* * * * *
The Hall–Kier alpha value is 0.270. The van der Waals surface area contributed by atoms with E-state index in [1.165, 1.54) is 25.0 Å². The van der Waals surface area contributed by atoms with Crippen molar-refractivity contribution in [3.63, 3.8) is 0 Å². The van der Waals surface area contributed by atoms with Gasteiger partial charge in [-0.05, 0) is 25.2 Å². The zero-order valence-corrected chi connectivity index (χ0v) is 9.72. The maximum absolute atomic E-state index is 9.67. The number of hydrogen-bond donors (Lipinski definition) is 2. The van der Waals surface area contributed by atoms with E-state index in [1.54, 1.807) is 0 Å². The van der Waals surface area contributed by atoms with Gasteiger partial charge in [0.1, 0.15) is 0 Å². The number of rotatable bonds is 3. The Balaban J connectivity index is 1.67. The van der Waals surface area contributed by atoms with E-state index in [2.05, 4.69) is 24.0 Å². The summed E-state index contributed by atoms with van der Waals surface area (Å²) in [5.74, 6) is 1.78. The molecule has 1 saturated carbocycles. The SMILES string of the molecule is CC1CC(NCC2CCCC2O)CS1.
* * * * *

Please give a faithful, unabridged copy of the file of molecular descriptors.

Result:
The Hall–Kier alpha value is 0.270. The van der Waals surface area contributed by atoms with E-state index in [1.165, 1.54) is 25.0 Å². The van der Waals surface area contributed by atoms with Crippen molar-refractivity contribution in [3.63, 3.8) is 0 Å². The van der Waals surface area contributed by atoms with Gasteiger partial charge in [-0.05, 0) is 25.2 Å². The zero-order valence-corrected chi connectivity index (χ0v) is 9.72. The maximum absolute atomic E-state index is 9.67. The number of hydrogen-bond donors (Lipinski definition) is 2. The van der Waals surface area contributed by atoms with E-state index in [1.54, 1.807) is 0 Å². The van der Waals surface area contributed by atoms with Gasteiger partial charge in [0.1, 0.15) is 0 Å². The number of rotatable bonds is 3. The Balaban J connectivity index is 1.67. The van der Waals surface area contributed by atoms with E-state index in [2.05, 4.69) is 24.0 Å². The summed E-state index contributed by atoms with van der Waals surface area (Å²) in [5.74, 6) is 1.78. The molecule has 1 saturated carbocycles. The SMILES string of the molecule is CC1CC(NCC2CCCC2O)CS1.